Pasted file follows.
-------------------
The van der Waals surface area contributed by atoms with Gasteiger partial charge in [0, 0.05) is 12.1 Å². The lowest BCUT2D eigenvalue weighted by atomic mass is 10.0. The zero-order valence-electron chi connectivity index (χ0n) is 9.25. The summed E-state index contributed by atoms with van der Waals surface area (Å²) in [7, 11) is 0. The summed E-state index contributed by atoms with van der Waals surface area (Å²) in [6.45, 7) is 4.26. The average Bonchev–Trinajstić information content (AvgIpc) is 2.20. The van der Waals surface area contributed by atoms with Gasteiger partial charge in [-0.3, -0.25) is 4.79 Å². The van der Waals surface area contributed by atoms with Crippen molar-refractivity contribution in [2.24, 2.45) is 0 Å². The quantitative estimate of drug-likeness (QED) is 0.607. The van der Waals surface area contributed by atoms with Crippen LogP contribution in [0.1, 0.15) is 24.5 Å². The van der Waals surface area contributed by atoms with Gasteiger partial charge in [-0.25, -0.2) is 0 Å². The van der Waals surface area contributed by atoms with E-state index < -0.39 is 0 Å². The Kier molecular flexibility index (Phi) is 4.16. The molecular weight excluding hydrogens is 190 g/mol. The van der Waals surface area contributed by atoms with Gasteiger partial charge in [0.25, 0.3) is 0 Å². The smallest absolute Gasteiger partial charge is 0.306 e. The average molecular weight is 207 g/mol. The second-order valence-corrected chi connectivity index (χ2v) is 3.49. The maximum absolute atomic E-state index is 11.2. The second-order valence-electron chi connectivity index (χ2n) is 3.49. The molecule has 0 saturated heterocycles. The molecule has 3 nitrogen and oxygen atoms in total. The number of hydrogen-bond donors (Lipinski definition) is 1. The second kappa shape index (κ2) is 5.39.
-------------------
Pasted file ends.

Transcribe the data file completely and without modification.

The van der Waals surface area contributed by atoms with Gasteiger partial charge in [0, 0.05) is 12.1 Å². The lowest BCUT2D eigenvalue weighted by atomic mass is 10.0. The zero-order valence-electron chi connectivity index (χ0n) is 9.25. The summed E-state index contributed by atoms with van der Waals surface area (Å²) in [7, 11) is 0. The summed E-state index contributed by atoms with van der Waals surface area (Å²) in [6.45, 7) is 4.26. The average Bonchev–Trinajstić information content (AvgIpc) is 2.20. The van der Waals surface area contributed by atoms with Gasteiger partial charge in [-0.3, -0.25) is 4.79 Å². The van der Waals surface area contributed by atoms with Crippen molar-refractivity contribution in [2.24, 2.45) is 0 Å². The quantitative estimate of drug-likeness (QED) is 0.607. The van der Waals surface area contributed by atoms with Crippen LogP contribution in [0.1, 0.15) is 24.5 Å². The van der Waals surface area contributed by atoms with Gasteiger partial charge in [-0.25, -0.2) is 0 Å². The van der Waals surface area contributed by atoms with E-state index < -0.39 is 0 Å². The Kier molecular flexibility index (Phi) is 4.16. The molecular weight excluding hydrogens is 190 g/mol. The van der Waals surface area contributed by atoms with Gasteiger partial charge in [0.25, 0.3) is 0 Å². The smallest absolute Gasteiger partial charge is 0.306 e. The average molecular weight is 207 g/mol. The second-order valence-corrected chi connectivity index (χ2v) is 3.49. The maximum absolute atomic E-state index is 11.2. The second-order valence-electron chi connectivity index (χ2n) is 3.49. The molecule has 0 saturated heterocycles. The molecule has 3 nitrogen and oxygen atoms in total. The number of hydrogen-bond donors (Lipinski definition) is 1. The second kappa shape index (κ2) is 5.39.